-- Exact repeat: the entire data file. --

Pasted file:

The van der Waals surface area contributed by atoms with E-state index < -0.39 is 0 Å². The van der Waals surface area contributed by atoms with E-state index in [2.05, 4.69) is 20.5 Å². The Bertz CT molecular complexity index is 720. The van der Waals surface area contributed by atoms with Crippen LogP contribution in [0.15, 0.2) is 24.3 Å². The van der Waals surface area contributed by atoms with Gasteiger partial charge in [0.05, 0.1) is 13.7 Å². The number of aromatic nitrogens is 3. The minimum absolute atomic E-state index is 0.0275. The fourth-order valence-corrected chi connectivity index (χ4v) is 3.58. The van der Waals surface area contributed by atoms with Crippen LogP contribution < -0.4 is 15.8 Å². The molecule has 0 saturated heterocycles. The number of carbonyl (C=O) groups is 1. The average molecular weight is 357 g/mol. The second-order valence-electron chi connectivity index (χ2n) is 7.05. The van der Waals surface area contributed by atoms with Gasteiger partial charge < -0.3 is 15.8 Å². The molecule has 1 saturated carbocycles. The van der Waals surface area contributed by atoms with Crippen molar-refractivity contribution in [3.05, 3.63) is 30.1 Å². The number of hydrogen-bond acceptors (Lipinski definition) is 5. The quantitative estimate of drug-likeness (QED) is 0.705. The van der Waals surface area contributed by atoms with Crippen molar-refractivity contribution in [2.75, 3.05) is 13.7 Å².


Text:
The van der Waals surface area contributed by atoms with E-state index < -0.39 is 0 Å². The van der Waals surface area contributed by atoms with E-state index in [2.05, 4.69) is 20.5 Å². The Bertz CT molecular complexity index is 720. The van der Waals surface area contributed by atoms with Crippen LogP contribution in [0.15, 0.2) is 24.3 Å². The van der Waals surface area contributed by atoms with Gasteiger partial charge in [0.05, 0.1) is 13.7 Å². The number of aromatic nitrogens is 3. The minimum absolute atomic E-state index is 0.0275. The fourth-order valence-corrected chi connectivity index (χ4v) is 3.58. The van der Waals surface area contributed by atoms with Crippen LogP contribution < -0.4 is 15.8 Å². The molecule has 0 saturated heterocycles. The number of carbonyl (C=O) groups is 1. The average molecular weight is 357 g/mol. The second-order valence-electron chi connectivity index (χ2n) is 7.05. The van der Waals surface area contributed by atoms with Gasteiger partial charge < -0.3 is 15.8 Å². The molecule has 1 saturated carbocycles. The van der Waals surface area contributed by atoms with Crippen molar-refractivity contribution in [3.05, 3.63) is 30.1 Å². The number of hydrogen-bond acceptors (Lipinski definition) is 5. The quantitative estimate of drug-likeness (QED) is 0.705. The van der Waals surface area contributed by atoms with Crippen molar-refractivity contribution in [2.75, 3.05) is 13.7 Å².